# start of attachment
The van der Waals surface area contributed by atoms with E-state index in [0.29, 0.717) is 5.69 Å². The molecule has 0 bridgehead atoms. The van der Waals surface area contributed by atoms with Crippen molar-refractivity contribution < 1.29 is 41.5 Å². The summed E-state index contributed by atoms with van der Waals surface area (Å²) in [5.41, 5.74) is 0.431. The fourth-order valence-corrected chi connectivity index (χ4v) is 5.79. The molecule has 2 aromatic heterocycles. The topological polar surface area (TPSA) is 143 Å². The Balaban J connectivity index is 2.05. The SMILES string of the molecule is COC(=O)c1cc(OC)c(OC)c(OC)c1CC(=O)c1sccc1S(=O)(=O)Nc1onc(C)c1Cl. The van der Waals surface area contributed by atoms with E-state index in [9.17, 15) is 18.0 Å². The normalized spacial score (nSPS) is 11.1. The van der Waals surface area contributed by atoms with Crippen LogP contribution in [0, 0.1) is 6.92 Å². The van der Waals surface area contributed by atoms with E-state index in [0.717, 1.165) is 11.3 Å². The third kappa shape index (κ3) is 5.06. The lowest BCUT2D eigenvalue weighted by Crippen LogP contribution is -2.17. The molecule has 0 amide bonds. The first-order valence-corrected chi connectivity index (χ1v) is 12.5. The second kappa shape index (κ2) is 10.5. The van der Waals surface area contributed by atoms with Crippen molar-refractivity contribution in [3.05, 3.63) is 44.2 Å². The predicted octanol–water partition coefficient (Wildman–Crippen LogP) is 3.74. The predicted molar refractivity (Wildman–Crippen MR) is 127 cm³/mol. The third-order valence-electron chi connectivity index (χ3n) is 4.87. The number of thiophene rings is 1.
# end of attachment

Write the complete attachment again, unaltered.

The van der Waals surface area contributed by atoms with E-state index in [0.29, 0.717) is 5.69 Å². The molecule has 0 bridgehead atoms. The van der Waals surface area contributed by atoms with Crippen molar-refractivity contribution < 1.29 is 41.5 Å². The summed E-state index contributed by atoms with van der Waals surface area (Å²) in [5.41, 5.74) is 0.431. The fourth-order valence-corrected chi connectivity index (χ4v) is 5.79. The molecule has 2 aromatic heterocycles. The topological polar surface area (TPSA) is 143 Å². The Balaban J connectivity index is 2.05. The SMILES string of the molecule is COC(=O)c1cc(OC)c(OC)c(OC)c1CC(=O)c1sccc1S(=O)(=O)Nc1onc(C)c1Cl. The van der Waals surface area contributed by atoms with E-state index in [9.17, 15) is 18.0 Å². The normalized spacial score (nSPS) is 11.1. The van der Waals surface area contributed by atoms with Crippen LogP contribution in [0, 0.1) is 6.92 Å². The van der Waals surface area contributed by atoms with E-state index in [0.717, 1.165) is 11.3 Å². The third kappa shape index (κ3) is 5.06. The lowest BCUT2D eigenvalue weighted by Crippen LogP contribution is -2.17. The molecule has 0 amide bonds. The first-order valence-corrected chi connectivity index (χ1v) is 12.5. The second kappa shape index (κ2) is 10.5. The van der Waals surface area contributed by atoms with Crippen molar-refractivity contribution in [3.05, 3.63) is 44.2 Å². The predicted octanol–water partition coefficient (Wildman–Crippen LogP) is 3.74. The predicted molar refractivity (Wildman–Crippen MR) is 127 cm³/mol. The third-order valence-electron chi connectivity index (χ3n) is 4.87. The number of thiophene rings is 1.